It’s now been close to five months since Congress failed to extend long-term unemployment insurance thanks to Republican opposition. I’m sure you remember some of the arguments made about why an extension wasn’t necessary or might even be counterproductive. At FiveThirtyEight, Ben Casselman reviews those arguments in light of subsequent evidence, and finds them rather notably weak:

The case against extending unemployment benefits essentially boils down to two arguments. First, the economy has improved, so the unemployed should no longer need extra time to find a new job. Second, extended benefits could lead job seekers either to not search as hard or to become choosier about the kind of job they will accept, ultimately delaying their return to the workforce.

But the evidence doesn’t support either of those arguments. The economy has indeed improved, but not for the long-term unemployed, whose odds of finding a job are barely higher today than when the recession ended nearly five years ago. And the end of extended benefits hasn’t spurred the unemployed back to work; if anything, it has pushed them out of the labor force altogether.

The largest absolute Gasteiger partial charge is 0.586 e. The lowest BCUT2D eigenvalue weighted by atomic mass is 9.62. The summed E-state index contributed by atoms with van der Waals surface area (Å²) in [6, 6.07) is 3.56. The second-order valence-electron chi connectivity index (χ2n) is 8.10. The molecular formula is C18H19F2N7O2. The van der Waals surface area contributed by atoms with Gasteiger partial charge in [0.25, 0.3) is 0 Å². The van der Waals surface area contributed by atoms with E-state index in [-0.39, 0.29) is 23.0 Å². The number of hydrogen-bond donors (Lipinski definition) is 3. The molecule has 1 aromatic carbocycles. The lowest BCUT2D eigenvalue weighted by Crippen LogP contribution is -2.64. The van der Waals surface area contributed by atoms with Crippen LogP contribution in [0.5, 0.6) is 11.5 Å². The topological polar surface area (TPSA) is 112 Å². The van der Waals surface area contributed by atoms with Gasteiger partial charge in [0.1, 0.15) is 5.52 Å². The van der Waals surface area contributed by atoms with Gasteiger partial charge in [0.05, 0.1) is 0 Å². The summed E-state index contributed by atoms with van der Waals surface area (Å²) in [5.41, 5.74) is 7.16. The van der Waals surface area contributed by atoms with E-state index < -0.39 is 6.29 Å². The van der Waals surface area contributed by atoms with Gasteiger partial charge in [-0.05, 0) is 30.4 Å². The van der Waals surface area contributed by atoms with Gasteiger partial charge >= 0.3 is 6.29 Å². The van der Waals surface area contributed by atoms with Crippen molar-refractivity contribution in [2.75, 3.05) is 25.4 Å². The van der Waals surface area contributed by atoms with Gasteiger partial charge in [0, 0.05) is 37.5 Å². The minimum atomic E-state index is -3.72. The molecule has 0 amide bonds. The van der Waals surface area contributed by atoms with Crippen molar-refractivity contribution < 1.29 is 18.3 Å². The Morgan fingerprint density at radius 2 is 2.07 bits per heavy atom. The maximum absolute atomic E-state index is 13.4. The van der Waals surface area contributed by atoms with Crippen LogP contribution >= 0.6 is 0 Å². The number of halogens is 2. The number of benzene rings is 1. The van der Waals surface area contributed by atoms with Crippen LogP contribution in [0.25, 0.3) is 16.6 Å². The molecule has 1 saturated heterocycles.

There is, of course, a third argument, though it’s one conservatives are less likely to articulate in public: To hell with you losers. It’s not my problem.

[Warning: video ahead has a fair amount of profanity, highly appropriate to the song’s sentiments, though]

Ed Kilgore

Ed Kilgore is a political columnist for New York and managing editor at the Democratic Strategist website. He was a contributing writer at the Washington Monthly from January 2012 until November 2015, and was the principal contributor to the Political Animal blog.